#bioPGH Blog: Still Tick Season!
A resource of Biophilia: Pittsburgh, #bioPGH is a weekly blog and social media series that aims to encourage both children and adults to reconnect with nature and enjoy what each of our distinctive seasons has to offer.
My goodness! Last week’s temperature started in the single digits on Monday and ended in the low 60s by Friday. In spite of the frigid temperatures from earlier this month, the warmup gave us a bit of a skin-crawling reminder: even winter can be tick season. Friends who are runners and dog walkers exclaimed their surprise at transitioning from layering like it’s the Arctic to checking for tiny arachnids who might be out to suck blood. It seems like brutally cold weather should have helped decrease the number out and about, shouldn’t it? Well, it’s not that easy, I suppose. Let’s ignore the creepy-crawly sensation and explore.
Pennsylvania is home to at least 25 species of ticks, but we tend to be most familiar with a subset of ticks that are problematic for people: the dog tick (Dermacentor variabilis), the deer tick, also known as the eastern blacklegged tick (Ixodes scapularis), and the lone star tick (Amblyomma americanum).
Dog tick, USGS
Lone star tick, USGS
Deer tick, USGS
Engorged female deer tick, USGS
All three of these species are noticeably active during the warmer months, of course. But a ground temperature of 45-50 degrees (Fahrenheit) is really all it takes for ticks to be active in the winter. On the deep freeze days, ticks can protect themselves by hiding under leaf litter and possibly under leaves that are under snow, for even more insulation. This means that on some of warmer recent days, though, it is still tick season. If the weather reaches that temperature range, it’s a good idea to do a tick-check on yourself, kids and pets, just to be on the safe side.
Given they are parasites and have the somewhat alarming tendency to spread bacterial disease, a common question about ticks is to wonder what role they play in their ecosystems. Do they provide any positive benefit or do they just exist to annoy, or even sicken, the rest of us? That’s a complicated question, but ticks do serve as a prey item for at least some animals and there is speculation that ticks’ ability to spread disease is a way of controlling wild populations of animals. (The latter possibility can’t be overlooked since large predators have been pushed out of many systems, leaving herbivore populations overcrowded.) And to some extent, tick populations can be used as a proxy to determine habitat health.
Even if it was possible to single out ticks and eliminate just them, though...everything in nature is interconnected. Who knows what the consequences could be? You may have seen in the news recently that something as small as an ant is shifting the behavior of elephants and lions in parts of Kenya. An introduced species called the big-headed ant has been taking over the habitat of acacia ants, who normally live in acacia trees. The acacia ants would naturally limit the amount of acacia vegetation that elephants and other herbivores would eat because the ants have a potent bite (and an unsuspecting elephant would get a trunkful of ants biting from the inside — ouch!). This resulted in a fair amount of foliage remaining on the acacia trees, which lions would use to their advantage by hiding in it while stalking their prey. However, since the big-headed ant doesn’t stop herbivores from defoliating trees, many acacia have been stripped of vegetation, leaving lions without reliable hiding spaces for ambush hunting. This, in turn, has shifted the hunting success of lions in impacted areas (their populations are still stable for now, but researchers are monitoring the situation). This has also created more open grassland habitat in areas that used to have a significant acacia tree presence. And all of this change is because of something as tiny as ant!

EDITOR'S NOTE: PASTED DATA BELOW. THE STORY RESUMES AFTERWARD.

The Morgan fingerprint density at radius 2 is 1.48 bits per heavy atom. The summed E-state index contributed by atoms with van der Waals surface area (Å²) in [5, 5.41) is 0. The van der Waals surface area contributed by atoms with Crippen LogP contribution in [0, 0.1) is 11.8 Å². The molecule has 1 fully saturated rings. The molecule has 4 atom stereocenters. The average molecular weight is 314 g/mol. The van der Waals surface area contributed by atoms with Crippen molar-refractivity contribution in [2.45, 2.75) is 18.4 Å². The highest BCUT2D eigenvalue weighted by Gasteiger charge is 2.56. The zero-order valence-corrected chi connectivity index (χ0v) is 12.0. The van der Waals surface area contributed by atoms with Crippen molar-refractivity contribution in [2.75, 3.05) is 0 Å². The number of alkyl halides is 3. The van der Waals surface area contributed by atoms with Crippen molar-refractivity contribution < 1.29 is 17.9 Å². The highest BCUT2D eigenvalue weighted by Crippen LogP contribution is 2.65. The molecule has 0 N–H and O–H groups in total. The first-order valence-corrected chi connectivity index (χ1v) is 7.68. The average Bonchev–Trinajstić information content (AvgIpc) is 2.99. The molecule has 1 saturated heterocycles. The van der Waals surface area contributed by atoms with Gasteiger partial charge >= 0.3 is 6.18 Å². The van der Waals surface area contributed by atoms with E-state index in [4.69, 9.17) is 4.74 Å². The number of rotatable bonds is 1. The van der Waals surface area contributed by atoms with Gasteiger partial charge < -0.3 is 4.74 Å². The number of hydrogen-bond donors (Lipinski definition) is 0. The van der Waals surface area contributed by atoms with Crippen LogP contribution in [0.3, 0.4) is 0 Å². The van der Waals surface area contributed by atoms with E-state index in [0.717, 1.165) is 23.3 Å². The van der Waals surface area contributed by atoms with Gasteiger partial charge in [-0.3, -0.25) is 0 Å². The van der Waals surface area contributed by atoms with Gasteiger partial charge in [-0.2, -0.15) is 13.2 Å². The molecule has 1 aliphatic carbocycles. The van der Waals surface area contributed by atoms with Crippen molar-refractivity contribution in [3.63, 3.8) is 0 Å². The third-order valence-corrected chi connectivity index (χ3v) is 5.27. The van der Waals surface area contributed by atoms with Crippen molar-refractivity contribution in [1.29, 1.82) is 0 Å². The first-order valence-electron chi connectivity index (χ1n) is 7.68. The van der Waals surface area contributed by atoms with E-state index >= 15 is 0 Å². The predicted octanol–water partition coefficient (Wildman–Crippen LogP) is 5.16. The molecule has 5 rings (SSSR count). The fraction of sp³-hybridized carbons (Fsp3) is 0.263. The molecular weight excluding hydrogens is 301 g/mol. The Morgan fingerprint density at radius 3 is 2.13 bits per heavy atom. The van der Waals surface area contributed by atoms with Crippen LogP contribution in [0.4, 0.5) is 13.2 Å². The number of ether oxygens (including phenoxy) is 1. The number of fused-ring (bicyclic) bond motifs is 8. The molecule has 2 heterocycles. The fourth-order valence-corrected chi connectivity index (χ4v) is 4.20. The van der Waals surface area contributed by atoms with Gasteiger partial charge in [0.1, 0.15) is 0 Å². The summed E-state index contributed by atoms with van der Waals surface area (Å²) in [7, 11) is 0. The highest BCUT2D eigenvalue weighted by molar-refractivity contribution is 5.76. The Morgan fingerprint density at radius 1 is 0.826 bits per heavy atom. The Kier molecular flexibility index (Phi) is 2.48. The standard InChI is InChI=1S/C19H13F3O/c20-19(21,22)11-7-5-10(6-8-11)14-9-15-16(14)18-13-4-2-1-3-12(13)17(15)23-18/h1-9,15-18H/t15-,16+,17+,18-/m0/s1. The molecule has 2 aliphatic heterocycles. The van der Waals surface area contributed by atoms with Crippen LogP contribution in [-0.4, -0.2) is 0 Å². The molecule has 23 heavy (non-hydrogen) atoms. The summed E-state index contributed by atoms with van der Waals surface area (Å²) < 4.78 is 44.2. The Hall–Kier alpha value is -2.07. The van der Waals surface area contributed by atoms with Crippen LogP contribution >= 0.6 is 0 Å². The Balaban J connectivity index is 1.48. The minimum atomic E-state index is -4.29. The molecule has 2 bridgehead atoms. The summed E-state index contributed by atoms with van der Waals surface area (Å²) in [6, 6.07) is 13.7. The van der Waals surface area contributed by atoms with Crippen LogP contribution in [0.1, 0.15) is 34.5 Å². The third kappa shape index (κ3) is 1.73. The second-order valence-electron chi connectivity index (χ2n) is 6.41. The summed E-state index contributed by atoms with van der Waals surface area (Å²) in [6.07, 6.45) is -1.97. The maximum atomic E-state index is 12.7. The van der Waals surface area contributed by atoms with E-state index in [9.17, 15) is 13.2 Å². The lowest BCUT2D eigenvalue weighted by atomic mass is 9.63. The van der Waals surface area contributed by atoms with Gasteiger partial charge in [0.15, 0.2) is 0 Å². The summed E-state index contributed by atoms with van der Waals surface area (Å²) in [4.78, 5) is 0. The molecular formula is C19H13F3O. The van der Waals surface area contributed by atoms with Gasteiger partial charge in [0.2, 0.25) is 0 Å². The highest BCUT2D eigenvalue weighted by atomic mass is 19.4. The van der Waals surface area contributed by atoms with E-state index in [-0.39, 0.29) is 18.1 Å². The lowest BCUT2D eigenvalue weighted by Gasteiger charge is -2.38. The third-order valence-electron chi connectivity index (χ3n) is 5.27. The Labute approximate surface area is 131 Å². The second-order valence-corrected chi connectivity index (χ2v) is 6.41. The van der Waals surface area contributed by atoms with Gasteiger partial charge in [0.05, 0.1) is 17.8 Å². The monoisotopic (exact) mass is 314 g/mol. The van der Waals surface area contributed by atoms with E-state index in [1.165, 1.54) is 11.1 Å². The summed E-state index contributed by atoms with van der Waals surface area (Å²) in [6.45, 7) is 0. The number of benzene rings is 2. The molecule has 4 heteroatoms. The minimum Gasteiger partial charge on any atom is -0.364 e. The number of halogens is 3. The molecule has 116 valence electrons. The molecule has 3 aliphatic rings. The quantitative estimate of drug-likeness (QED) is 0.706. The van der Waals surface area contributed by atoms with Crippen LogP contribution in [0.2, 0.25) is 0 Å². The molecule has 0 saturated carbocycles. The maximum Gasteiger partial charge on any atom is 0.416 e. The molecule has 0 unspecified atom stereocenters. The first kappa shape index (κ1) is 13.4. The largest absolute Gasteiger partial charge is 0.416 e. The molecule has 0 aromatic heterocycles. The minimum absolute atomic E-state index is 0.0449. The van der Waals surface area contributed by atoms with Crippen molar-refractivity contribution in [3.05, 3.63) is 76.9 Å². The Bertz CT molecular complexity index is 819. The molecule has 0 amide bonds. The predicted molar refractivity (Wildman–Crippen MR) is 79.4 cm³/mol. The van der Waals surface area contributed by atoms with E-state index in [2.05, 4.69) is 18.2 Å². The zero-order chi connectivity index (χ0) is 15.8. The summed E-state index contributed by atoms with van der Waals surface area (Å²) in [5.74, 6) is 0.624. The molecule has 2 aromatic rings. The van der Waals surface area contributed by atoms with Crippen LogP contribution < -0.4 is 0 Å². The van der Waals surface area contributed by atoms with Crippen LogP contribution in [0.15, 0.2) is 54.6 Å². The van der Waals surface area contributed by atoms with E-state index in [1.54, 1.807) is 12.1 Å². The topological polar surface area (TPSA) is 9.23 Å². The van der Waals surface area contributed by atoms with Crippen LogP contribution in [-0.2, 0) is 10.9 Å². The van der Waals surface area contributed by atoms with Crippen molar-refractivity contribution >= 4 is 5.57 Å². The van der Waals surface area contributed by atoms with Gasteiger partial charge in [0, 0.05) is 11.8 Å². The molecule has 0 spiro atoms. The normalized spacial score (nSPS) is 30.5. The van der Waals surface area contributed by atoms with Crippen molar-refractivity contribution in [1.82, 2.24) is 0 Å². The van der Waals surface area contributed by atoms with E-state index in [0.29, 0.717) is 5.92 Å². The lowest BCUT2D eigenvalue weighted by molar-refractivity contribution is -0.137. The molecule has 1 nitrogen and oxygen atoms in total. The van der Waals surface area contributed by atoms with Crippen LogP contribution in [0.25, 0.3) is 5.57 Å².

In the end, although it’s difficult to completely understand all of the complicated interrelationships and connections within ecosystems, we do know that everything plays a role in nature. I will add that while I personally acknowledge that each species has value, I will also admit that I don’t necessarily lament the ticks that I’ve removed from myself. A part of life on Earth, I suppose!
Connecting to the Outdoors Tip: Enjoy the outdoors, but it's always best to be prepared. The Pennsylvania Tick Lab of East Stroudsburg University has tick prevention information that we should all be familiar with.
Image credits: Cover, deer tick nymph, USGS public domain; header, Pexels, public domain